Long research points out that the development of Assamese through time has encompassed several phases. It began from the inscriptions of the Kamrupa kings during the Hindu period of 5th to 12th Century and was followed by later periods by the Charyapada, Shree Krishna Kirtan, Hem Saraswati’s ‘PrahladCharita’ and the ‘Naam-Ghoxa’ of the Neo Vaishnavite era. Recent waves include the Jonaki age, the Orunoday age and the Raamdhenu age. The current flourish in vernacular literature is all because of the tumultuous times these phases encountered and successfully negotiated. However, the 19th Century was a difficult period for the Assamese language. The end of sex centuries of rule by the mighty Ahoms, the successice invasions by the Burmese and the later capture of the area by the forces of the East India Company lent a severe dent to the pride of the Asomiya. Thereafter in 1836, the adoption of Bengali as the official language marked the coup de grace for the native tongue. A period of stagnation ensued as there was hardly any literature produced in Assamese. This stagnation was multi-fold; the region was slowly getting detached from its glorious past, the good old days when the language, value systems, economic systems stood undisputed. The way India suffered during its long period of colonial subjugation was replicated in Assam. The latter’s pride, glory and rich traditions crushed under the severe blows of imperialism.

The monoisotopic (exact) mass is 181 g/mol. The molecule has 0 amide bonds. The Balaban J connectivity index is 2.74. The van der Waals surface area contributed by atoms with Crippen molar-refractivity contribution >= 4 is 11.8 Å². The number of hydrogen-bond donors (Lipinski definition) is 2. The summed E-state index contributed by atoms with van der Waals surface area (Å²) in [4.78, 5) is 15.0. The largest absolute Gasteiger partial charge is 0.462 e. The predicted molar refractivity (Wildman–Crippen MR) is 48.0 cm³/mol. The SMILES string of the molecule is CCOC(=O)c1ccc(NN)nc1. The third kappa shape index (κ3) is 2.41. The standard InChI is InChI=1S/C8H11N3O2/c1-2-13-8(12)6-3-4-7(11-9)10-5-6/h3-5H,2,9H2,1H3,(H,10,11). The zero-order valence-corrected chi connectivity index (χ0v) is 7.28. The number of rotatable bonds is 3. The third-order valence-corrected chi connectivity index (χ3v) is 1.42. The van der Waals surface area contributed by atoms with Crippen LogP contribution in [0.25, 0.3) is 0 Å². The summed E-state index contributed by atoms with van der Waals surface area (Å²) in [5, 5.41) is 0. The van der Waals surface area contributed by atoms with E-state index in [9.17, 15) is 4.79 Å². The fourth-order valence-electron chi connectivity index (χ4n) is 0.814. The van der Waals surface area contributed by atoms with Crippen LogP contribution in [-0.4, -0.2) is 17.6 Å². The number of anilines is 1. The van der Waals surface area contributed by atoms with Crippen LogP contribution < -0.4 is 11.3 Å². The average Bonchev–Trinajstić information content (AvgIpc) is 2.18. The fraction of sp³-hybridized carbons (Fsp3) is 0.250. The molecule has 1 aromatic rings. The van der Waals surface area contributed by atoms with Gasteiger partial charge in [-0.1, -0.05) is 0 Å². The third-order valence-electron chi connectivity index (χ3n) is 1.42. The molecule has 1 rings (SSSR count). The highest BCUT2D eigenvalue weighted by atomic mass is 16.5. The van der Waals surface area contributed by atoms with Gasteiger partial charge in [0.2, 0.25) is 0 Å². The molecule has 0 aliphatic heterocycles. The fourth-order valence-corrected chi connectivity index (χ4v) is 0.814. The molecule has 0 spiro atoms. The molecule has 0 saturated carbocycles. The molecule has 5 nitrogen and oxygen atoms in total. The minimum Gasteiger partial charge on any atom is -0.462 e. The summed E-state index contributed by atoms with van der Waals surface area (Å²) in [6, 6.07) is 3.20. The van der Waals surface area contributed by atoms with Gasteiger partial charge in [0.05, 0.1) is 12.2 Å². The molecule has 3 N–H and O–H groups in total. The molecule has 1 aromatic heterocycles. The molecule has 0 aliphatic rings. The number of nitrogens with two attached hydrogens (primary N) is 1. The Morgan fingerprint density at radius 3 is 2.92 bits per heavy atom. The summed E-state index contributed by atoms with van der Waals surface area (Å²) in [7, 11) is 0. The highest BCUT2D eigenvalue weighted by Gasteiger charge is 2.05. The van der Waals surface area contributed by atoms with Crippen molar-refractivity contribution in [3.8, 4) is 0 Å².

This period of crisis was interrupted by the intervention of a few Baptist missionaries from America. Led by enthusiastic men like Nathan Brown and Miles Bronson the missionaries sought to get Assamese recognized as an independent language and to break the popular belief that it was a mere dialect of Bengali, a belief that the new Babus from Bengal and the Bengali intelligentsia were militantly advertising. The missionaries might not have scripted a fairy tale rescue of the swamped Assamese culture as there were few educated natives to join the revivalist bandwagon, but the publication of ‘Orunoday’ , the first Assamese journal lent a lease of life to this language threatened by extinction, a condition conjured by the colonial regime. This was followed by a wave of literary growth in Assamese through the works of AnandaramDhekialPhukan, HemchandraBarua and GunabhiramBarua which led to serious reworking of official policies and the year 1873 saw the re-adoption of Assamese as the province’s official language.This resurgence reached a high water mark when a band of Young Turks from Calcutta entered the scene. The AsomiyaBhaxaUnnotiXadhoniXobha (The Assamese language development council) was formed over a tea party on 25th August 1888 at the then colonial capital. Under the Garibaldian styled leadership of  LaxminathBezboroa the council spelt out its aims in clear and unambiguous terms- to craft a terrain for the all round development of the Assamese language and strive for it enrichment. Thus, a clause for linguistic nationalism was given centrestage in the agenda of the nascent council.